How do children learn Gender Identity?
A child's awareness of being a boy or a girl starts in the first year of life, Mukherji (2001) emphazises that a child begins to think of themselves as separate individuals and develop knowledge about who they are at around 15 to 18 months. Each of us has a gender identity a private feeling that we are male or female. There are two fundamentally different explanations for how gender develops i.e. Nature vs. Nurture. Nurture is the result of environmental influences particularly the way we are treated by our parents, guardians, friends and relatives in contrast nature is our inborn reaction which is heredity. Lindon (2009).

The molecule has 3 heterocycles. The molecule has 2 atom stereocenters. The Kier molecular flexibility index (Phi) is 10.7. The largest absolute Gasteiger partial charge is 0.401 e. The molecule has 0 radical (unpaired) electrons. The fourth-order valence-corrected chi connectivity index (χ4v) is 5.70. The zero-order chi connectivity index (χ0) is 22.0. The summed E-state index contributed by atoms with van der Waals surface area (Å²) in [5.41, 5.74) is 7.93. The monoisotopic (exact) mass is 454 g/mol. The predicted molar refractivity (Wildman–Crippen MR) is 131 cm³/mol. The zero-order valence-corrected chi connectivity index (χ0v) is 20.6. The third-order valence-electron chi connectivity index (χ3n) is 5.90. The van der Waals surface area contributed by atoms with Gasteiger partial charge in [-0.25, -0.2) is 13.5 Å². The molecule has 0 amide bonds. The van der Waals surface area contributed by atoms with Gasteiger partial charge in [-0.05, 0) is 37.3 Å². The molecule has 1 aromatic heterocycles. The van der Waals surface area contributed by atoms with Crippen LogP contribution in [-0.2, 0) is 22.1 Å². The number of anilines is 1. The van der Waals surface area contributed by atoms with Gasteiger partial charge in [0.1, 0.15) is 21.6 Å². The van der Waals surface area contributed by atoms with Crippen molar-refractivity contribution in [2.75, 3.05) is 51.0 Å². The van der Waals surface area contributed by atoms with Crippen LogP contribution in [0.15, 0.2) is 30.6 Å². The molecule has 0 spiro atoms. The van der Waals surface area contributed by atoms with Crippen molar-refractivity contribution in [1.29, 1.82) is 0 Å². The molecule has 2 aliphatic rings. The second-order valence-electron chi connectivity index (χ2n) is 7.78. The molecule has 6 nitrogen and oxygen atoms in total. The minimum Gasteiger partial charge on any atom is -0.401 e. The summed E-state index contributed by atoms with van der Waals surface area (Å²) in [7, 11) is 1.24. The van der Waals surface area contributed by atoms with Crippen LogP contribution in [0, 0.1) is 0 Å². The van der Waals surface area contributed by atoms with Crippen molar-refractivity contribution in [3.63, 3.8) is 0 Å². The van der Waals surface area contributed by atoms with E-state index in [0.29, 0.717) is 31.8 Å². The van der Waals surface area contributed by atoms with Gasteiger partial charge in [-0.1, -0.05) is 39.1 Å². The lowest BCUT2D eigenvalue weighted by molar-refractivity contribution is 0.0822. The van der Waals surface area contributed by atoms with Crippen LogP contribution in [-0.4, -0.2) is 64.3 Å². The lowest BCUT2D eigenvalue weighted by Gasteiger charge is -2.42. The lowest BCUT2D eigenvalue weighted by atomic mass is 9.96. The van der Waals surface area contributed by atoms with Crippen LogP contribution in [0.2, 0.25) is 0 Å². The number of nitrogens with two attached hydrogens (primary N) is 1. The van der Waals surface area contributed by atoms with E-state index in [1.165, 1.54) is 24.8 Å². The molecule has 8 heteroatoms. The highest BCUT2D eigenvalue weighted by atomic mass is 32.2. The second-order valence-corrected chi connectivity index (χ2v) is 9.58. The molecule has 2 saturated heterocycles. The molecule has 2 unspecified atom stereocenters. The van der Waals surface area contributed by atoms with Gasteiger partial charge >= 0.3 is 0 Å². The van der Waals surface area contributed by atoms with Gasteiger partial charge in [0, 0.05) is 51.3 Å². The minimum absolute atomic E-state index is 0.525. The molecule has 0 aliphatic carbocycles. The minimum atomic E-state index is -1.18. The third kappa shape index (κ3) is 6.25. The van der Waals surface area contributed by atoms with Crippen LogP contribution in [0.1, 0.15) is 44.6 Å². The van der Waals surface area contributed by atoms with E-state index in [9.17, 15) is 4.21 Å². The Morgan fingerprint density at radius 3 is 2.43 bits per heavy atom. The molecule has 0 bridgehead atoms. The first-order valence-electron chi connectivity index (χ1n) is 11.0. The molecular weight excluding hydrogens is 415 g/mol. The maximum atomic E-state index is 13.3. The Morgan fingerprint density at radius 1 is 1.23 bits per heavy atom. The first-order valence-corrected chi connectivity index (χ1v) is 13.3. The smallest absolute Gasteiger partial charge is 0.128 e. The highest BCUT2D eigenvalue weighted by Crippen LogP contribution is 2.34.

Social learning theory, developed by Albert Bandura, emphasizes the importance of children's imitation of the behavior of others (models). The theory argue that boys learn how to behave as boys from observing and imitating masculine behaviors, especially from their fathers, and girls learn from imitating females, especially their mothers. When children imitate same-sex behaviors, they are rewarded, but imitating the other sex may carry the threat of punishment gender roles (2010). Social learning theory has difficulty explaining how children’s understanding of gender changes overtime. It also cannot easily account for how children’s prepare to imitate a gender role and their behaviour depends more on whether the behaviour is seen as gender appropriate than the sex of the model demonstrating it. These findings suggest that cognitive processes play a greater role in the learning of gender than social learning theory allows for. Social lerning theory 2010 Theorist such as Kohlberg (1966) put forward a stage theory of gender development. His cognitive developmental theory argues that gender concept and a child’s understanding of gender is gradually acquired overtime. His first stage is gender identity in which a child recognises if they are a boy or a girl, the second stage is gender stability where the...
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